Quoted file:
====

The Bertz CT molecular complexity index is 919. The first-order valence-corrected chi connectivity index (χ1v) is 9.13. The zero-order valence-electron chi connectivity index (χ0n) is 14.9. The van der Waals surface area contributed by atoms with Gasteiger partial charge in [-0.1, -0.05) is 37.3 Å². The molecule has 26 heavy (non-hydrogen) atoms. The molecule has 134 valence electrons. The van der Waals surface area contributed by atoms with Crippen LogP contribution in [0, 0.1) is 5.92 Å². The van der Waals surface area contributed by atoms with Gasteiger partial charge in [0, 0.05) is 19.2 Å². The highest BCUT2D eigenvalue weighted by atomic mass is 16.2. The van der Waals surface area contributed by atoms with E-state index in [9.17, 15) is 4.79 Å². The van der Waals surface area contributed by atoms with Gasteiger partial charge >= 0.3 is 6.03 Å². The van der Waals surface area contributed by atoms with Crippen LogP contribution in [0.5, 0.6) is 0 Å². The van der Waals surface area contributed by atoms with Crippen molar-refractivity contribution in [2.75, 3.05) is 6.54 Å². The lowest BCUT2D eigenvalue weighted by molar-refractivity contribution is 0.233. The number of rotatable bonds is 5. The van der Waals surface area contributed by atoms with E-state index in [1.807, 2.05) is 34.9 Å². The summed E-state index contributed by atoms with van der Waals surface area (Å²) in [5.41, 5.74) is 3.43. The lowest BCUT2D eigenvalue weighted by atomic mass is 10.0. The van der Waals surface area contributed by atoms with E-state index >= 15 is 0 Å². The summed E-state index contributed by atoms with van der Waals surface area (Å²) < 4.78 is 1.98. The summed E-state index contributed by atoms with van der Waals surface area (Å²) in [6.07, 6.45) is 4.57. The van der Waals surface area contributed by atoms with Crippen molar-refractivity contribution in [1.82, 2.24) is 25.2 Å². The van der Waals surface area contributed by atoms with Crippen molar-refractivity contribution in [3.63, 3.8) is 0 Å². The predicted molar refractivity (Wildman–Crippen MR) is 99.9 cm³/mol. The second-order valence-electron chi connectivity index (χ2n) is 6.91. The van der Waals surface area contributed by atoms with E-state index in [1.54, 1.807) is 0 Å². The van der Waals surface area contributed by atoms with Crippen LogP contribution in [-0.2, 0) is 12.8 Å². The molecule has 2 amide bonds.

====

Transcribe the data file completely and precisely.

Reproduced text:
The Bertz CT molecular complexity index is 919. The first-order valence-corrected chi connectivity index (χ1v) is 9.13. The zero-order valence-electron chi connectivity index (χ0n) is 14.9. The van der Waals surface area contributed by atoms with Gasteiger partial charge in [-0.1, -0.05) is 37.3 Å². The molecule has 26 heavy (non-hydrogen) atoms. The molecule has 134 valence electrons. The van der Waals surface area contributed by atoms with Crippen LogP contribution in [0, 0.1) is 5.92 Å². The van der Waals surface area contributed by atoms with Gasteiger partial charge in [0, 0.05) is 19.2 Å². The highest BCUT2D eigenvalue weighted by atomic mass is 16.2. The van der Waals surface area contributed by atoms with E-state index in [9.17, 15) is 4.79 Å². The van der Waals surface area contributed by atoms with Gasteiger partial charge >= 0.3 is 6.03 Å². The van der Waals surface area contributed by atoms with Crippen LogP contribution in [0.5, 0.6) is 0 Å². The van der Waals surface area contributed by atoms with Crippen molar-refractivity contribution in [2.75, 3.05) is 6.54 Å². The lowest BCUT2D eigenvalue weighted by molar-refractivity contribution is 0.233. The number of rotatable bonds is 5. The van der Waals surface area contributed by atoms with E-state index in [1.807, 2.05) is 34.9 Å². The summed E-state index contributed by atoms with van der Waals surface area (Å²) in [5.41, 5.74) is 3.43. The lowest BCUT2D eigenvalue weighted by atomic mass is 10.0. The van der Waals surface area contributed by atoms with E-state index >= 15 is 0 Å². The summed E-state index contributed by atoms with van der Waals surface area (Å²) < 4.78 is 1.98. The summed E-state index contributed by atoms with van der Waals surface area (Å²) in [6.07, 6.45) is 4.57. The van der Waals surface area contributed by atoms with Crippen molar-refractivity contribution in [1.82, 2.24) is 25.2 Å². The van der Waals surface area contributed by atoms with Crippen molar-refractivity contribution in [3.63, 3.8) is 0 Å². The predicted molar refractivity (Wildman–Crippen MR) is 99.9 cm³/mol. The second-order valence-electron chi connectivity index (χ2n) is 6.91. The van der Waals surface area contributed by atoms with E-state index in [1.54, 1.807) is 0 Å². The van der Waals surface area contributed by atoms with Crippen LogP contribution in [-0.2, 0) is 12.8 Å². The molecule has 2 amide bonds.